By: Daniel Kazhdan, Ph.D. and Blaney Harper – With the recent end of the government shutdown, governmental agencies are back on line and the ITC is no exception.  Last Monday, the ITC issued Information on Resumption of USITC Operations which stated:

As of Saturday, January 26, 2019, the Commission received funding through February 15, 2019 and the period of the shutdown has ended.  The Commission will resume operations on the first business day, Monday, January 28, 2019, with the following caveats.  The USITC will NOT be accepting document filings until Wednesday, January 30, 2019, as it reschedules active cases and previously scheduled deadlines affected by the shutdown.  As a result, EDIS is operating in a read-only capacity.  Document filing has been disabled.  In general, the Commission has tolled all statutory and other investigative deadlines pending before it for up to the length of the shutdown.  However, specific schedules for each investigative proceeding, including those pending before an Administrative Law Judge, will be revised and new schedules posted.  We hope in a week or more for revised schedules to be finalized.  While EDIS will go live on Wednesday, January 30, 2019, the Commission requests that parties in specific proceedings wait until revised deadlines are scheduled to file documents in a proceeding.  We appreciate everyone’s patience as the Commission resumes operations.

The ITC gave itself two days to reschedule active cases, and January 30, 2019, was the first day that they started accepting document filings.  For existing cases, the ITC asked that parties “wait until revised deadlines are scheduled to file documents in a proceeding.”

As you might expect, the ITC has received a flurry of filings in the past week, and it has started issuing modifications to scheduling orders to address the prolonged shutdown.  In some instances, individual deadlines have been postponed by several weeks and in other instances, the Markman and/or evidentiary hearings have been postponed.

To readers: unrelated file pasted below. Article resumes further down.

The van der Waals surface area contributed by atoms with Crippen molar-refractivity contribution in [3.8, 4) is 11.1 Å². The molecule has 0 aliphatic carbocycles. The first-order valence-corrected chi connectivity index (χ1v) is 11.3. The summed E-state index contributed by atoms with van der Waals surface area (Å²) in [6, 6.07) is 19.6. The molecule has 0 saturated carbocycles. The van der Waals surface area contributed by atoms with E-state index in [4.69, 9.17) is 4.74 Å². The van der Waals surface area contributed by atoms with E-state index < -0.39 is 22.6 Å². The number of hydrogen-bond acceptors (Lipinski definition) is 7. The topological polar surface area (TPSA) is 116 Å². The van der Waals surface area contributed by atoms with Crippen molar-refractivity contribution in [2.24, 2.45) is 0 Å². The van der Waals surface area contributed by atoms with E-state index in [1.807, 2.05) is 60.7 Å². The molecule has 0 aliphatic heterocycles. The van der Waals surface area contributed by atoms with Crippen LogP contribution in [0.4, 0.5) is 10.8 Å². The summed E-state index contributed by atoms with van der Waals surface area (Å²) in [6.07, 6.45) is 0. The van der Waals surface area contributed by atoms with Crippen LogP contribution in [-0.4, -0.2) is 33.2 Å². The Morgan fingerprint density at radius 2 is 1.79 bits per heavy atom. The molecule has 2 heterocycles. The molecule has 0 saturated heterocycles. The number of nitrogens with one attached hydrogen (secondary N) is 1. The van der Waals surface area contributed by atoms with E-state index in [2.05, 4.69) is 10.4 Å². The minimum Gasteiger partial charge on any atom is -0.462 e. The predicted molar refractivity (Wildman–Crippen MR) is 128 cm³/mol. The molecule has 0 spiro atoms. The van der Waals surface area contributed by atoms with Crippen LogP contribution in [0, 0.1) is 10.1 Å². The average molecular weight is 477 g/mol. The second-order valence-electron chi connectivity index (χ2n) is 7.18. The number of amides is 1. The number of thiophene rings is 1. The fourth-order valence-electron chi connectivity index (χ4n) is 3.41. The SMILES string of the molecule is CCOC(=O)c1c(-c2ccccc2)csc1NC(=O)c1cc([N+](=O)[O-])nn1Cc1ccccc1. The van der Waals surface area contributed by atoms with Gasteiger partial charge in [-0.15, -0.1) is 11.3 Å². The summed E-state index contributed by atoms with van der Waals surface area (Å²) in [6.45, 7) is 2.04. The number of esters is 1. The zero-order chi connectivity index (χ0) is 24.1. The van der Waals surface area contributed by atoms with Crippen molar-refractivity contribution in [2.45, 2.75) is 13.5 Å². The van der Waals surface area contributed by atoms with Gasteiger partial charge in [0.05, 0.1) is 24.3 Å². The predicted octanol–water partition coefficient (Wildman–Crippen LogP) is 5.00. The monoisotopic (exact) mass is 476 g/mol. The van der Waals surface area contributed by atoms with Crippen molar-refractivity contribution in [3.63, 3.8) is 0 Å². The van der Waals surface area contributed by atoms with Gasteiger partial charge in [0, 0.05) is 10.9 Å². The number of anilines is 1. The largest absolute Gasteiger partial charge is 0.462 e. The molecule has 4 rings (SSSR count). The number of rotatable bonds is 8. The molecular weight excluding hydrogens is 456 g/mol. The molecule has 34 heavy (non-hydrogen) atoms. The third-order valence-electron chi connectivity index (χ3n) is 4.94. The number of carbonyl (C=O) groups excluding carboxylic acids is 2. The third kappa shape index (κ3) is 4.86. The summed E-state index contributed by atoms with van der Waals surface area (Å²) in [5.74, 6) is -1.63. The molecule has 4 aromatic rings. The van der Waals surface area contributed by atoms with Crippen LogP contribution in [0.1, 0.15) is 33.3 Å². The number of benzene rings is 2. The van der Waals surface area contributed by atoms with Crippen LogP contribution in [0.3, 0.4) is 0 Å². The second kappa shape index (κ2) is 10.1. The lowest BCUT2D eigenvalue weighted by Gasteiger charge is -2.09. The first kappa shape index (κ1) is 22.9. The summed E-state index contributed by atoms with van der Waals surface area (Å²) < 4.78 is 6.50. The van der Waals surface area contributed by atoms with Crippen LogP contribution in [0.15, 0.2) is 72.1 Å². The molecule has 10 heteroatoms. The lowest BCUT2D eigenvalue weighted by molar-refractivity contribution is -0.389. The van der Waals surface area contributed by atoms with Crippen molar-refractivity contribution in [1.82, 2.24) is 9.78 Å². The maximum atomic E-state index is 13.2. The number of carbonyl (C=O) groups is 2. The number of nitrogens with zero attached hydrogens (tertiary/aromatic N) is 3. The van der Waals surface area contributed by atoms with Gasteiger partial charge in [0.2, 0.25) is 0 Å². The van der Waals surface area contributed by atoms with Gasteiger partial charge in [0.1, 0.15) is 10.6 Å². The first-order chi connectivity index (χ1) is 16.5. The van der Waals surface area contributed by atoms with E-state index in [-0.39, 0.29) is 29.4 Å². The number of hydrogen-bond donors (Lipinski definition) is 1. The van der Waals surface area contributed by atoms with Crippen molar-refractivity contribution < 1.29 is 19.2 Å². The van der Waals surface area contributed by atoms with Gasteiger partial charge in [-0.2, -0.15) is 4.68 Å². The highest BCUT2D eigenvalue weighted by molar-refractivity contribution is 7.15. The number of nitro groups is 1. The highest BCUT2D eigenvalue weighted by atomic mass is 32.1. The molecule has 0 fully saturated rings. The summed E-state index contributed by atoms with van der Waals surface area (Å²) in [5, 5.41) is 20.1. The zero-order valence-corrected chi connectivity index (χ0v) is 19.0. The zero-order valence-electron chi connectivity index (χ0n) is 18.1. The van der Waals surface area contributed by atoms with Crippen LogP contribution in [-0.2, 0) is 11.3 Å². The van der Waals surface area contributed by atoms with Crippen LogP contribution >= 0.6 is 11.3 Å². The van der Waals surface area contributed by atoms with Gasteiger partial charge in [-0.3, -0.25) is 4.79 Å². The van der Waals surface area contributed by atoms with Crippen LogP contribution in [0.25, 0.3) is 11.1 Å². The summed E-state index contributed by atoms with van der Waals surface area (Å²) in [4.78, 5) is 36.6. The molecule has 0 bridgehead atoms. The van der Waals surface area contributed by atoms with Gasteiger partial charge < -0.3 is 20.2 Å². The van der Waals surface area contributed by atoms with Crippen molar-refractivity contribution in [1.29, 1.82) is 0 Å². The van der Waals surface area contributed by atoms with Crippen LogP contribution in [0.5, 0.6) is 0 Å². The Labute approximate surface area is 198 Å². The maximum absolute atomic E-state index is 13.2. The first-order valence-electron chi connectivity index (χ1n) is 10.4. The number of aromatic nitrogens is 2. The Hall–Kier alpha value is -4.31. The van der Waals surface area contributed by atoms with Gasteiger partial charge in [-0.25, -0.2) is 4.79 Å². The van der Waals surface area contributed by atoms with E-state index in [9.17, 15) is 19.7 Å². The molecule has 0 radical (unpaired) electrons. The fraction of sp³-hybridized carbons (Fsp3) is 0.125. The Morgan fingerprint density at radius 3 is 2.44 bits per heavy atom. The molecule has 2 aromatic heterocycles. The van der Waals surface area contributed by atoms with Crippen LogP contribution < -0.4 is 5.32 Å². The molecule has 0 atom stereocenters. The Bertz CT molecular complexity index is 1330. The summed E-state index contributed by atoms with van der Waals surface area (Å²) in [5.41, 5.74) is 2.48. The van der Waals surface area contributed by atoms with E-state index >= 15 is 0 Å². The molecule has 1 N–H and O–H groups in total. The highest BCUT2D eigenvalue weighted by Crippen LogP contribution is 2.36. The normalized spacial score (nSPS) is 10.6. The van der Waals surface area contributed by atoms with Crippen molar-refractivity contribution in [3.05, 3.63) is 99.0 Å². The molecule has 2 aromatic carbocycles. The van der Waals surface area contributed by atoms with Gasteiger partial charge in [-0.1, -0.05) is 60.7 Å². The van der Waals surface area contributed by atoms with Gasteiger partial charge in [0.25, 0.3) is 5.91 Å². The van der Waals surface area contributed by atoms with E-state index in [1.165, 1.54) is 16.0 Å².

The full impact of the government shutdown is not known yet, but it is possible that 2019 will see fewer new investigations and that many of the investigations that were pending during the shutdown will receive extended target dates beyond the 16-months that has been common in recent years.

In addition, three new investigations have been filed in the past week.  Given how swiftly the ITC has resumed operations, it seems unlikely that these new investigators will be impacted in any way due to the shutdown.

Of course, this all assumes we don’t have another shutdown.  We will see come February 15, 2019.

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Blaney Harper, who co-chairs the Firms intellectual property ITC practice, focuses on strategic patent litigation representing electronics, software, and information technology companies in matters such as patent enforcement in United States District Courts and the International Trade Commission (ITC). Blaney also represents and counsels clients concerning patent portfolio development and patent prosecution and appeal, including Inter Partes Review, in the USPTO. Blaney co-chairs the Firm's ITC practice and is the IP Practice Coordinator for the Washington Office.